As any good personal injury lawyer – such as Toronto-based Neinstein & Associates – will tell you, distracted driving is becoming an increasingly common issue on North American roads. There are a range of causes and forms of distracted driving, including eating while driving, texting and talking on the phone while driving, or interacting with others in your car. In short, distracted driving can be summed up as anything that takes your eyes or mind off the road or your hands off the wheel.
Earlier this month, St. Louis, Missouri-based injury lawyer Matt Devoti wrote an article for the Legal Examiner regarding several instances of distracted driving he encountered on a single trip:
Distracted driving is all around us. And, distracted driving is not just a teenage problem. On my way back to St. Louis I passed a professional talking into his phone, an elderly woman reading a book (really!!), and a young mother reaching into the backseat toward a child. All of these folks caught my attention because of how they drove their cars; the man straddled the paint on the highway in his car, the elderly woman drove unusually slowly on the highway, and the young mother drove her minivan in seeming fits and starts on the road leading to my office.
All of these folks seemed oblivious to the dangerous manner in which each drove distracted. But, I guess, that’s not surprising in light of what national studies tell us of how we view the dangers posed by distracted driving. For instance, a recent poll suggests that 88% of us feel threated when our fellow drivers use their phones, but 67% of us continue to use our cell phones when driving. Similarly, 75% of us believe: “texting while driving is dangerous. . . except when I do it.”
Some regions are taking firm steps to combat the issue of distracted driving. The Province of Ontario, for instance, this year enacted strict new distracted driving laws, which also address cyclist safety and impaired driving. The law was summed up in the National Post:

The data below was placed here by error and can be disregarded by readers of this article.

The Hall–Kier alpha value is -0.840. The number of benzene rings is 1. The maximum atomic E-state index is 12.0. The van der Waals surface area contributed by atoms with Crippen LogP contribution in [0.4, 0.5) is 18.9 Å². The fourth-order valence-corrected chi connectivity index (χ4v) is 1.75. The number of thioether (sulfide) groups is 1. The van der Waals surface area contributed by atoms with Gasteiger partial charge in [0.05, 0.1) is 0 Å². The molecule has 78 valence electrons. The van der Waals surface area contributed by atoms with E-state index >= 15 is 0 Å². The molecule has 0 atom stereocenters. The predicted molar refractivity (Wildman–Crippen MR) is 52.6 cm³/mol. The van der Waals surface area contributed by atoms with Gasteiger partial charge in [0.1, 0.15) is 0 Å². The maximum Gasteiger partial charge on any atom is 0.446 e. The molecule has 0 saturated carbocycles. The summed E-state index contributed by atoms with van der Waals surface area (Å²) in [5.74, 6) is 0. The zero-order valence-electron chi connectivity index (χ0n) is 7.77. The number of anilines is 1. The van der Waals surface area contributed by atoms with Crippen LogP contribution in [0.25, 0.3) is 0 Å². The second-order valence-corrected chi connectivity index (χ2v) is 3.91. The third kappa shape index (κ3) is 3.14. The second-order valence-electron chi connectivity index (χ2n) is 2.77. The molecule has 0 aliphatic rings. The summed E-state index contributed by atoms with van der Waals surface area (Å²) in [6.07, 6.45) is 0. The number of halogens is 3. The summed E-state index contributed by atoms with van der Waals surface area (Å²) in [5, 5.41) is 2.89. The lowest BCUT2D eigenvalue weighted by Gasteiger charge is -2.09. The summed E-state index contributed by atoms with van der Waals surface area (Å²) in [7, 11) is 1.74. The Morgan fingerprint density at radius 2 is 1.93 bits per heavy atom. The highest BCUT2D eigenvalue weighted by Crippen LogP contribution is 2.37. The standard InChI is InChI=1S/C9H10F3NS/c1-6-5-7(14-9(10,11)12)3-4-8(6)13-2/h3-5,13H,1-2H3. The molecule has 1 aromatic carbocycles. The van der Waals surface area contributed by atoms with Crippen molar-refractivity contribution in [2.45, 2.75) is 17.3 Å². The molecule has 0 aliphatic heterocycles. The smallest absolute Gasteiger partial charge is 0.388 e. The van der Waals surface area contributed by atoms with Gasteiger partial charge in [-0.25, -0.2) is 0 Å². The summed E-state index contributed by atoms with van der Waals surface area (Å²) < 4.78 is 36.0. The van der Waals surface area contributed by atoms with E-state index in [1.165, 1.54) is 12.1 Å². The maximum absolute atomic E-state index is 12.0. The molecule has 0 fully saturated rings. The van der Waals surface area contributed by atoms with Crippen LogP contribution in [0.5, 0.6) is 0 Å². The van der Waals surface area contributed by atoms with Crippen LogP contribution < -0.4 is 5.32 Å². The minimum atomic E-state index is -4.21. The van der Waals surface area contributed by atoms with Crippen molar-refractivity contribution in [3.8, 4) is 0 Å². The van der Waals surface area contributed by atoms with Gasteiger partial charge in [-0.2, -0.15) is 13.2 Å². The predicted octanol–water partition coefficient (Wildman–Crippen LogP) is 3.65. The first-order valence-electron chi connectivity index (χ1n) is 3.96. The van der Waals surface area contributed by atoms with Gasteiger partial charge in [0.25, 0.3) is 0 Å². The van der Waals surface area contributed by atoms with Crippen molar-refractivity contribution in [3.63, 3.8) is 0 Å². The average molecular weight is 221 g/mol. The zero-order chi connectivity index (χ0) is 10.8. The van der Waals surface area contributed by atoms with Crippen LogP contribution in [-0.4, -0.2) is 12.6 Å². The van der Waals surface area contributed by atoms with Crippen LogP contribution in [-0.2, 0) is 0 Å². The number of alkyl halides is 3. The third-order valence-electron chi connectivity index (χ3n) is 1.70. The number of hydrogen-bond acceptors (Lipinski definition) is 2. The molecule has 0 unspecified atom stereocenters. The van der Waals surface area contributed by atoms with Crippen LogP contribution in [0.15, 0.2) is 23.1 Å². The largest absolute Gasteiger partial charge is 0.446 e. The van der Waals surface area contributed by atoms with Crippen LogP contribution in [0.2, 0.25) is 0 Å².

Drivers who text behind the wheel, who “door” passing cyclists or drive stoned will face much stiffer fines under a new Ontario law that increases fines for some offences up to $1,000.
The law passed third reading Tuesday morning and will soon be signed into law. Its distracted driving penalties are now some of the toughest in the world, but the bill also cracks down on how drivers interact with cyclists. It also allows cities to build more types of bike lanes and it imposes tough fines on cyclists who refuse to light up their rides.
Called the Making Ontario Roads Safer Act, the new law is further outlined in this Ottawa injury lawyer’s interview with CTV News:
With laws like Ontario’s coming into effect at the beginning of this year, there is reason to be hopeful that distracted driving will decrease in the near future. In the meantime, victims of distracted driving car accidents can contact personal injury lawyers like Neinstein & Associates to assess possible damages.